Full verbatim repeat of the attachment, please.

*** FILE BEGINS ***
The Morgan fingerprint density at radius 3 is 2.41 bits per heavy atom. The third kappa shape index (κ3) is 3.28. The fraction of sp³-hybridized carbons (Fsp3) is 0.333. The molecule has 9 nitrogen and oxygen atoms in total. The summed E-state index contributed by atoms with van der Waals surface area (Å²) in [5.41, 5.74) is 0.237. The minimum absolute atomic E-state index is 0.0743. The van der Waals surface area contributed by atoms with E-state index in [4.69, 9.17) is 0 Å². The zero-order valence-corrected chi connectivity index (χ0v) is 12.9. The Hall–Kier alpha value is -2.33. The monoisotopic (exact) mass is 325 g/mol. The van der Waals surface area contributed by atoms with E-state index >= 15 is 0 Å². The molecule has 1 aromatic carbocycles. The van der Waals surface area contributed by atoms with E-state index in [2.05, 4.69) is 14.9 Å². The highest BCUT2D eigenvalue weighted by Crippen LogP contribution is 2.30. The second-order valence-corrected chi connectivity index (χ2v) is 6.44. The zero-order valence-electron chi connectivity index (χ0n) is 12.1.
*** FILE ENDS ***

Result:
The Morgan fingerprint density at radius 3 is 2.41 bits per heavy atom. The third kappa shape index (κ3) is 3.28. The fraction of sp³-hybridized carbons (Fsp3) is 0.333. The molecule has 9 nitrogen and oxygen atoms in total. The summed E-state index contributed by atoms with van der Waals surface area (Å²) in [5.41, 5.74) is 0.237. The minimum absolute atomic E-state index is 0.0743. The van der Waals surface area contributed by atoms with E-state index in [4.69, 9.17) is 0 Å². The zero-order valence-corrected chi connectivity index (χ0v) is 12.9. The Hall–Kier alpha value is -2.33. The monoisotopic (exact) mass is 325 g/mol. The van der Waals surface area contributed by atoms with E-state index >= 15 is 0 Å². The molecule has 1 aromatic carbocycles. The van der Waals surface area contributed by atoms with E-state index in [2.05, 4.69) is 14.9 Å². The highest BCUT2D eigenvalue weighted by Crippen LogP contribution is 2.30. The second-order valence-corrected chi connectivity index (χ2v) is 6.44. The zero-order valence-electron chi connectivity index (χ0n) is 12.1.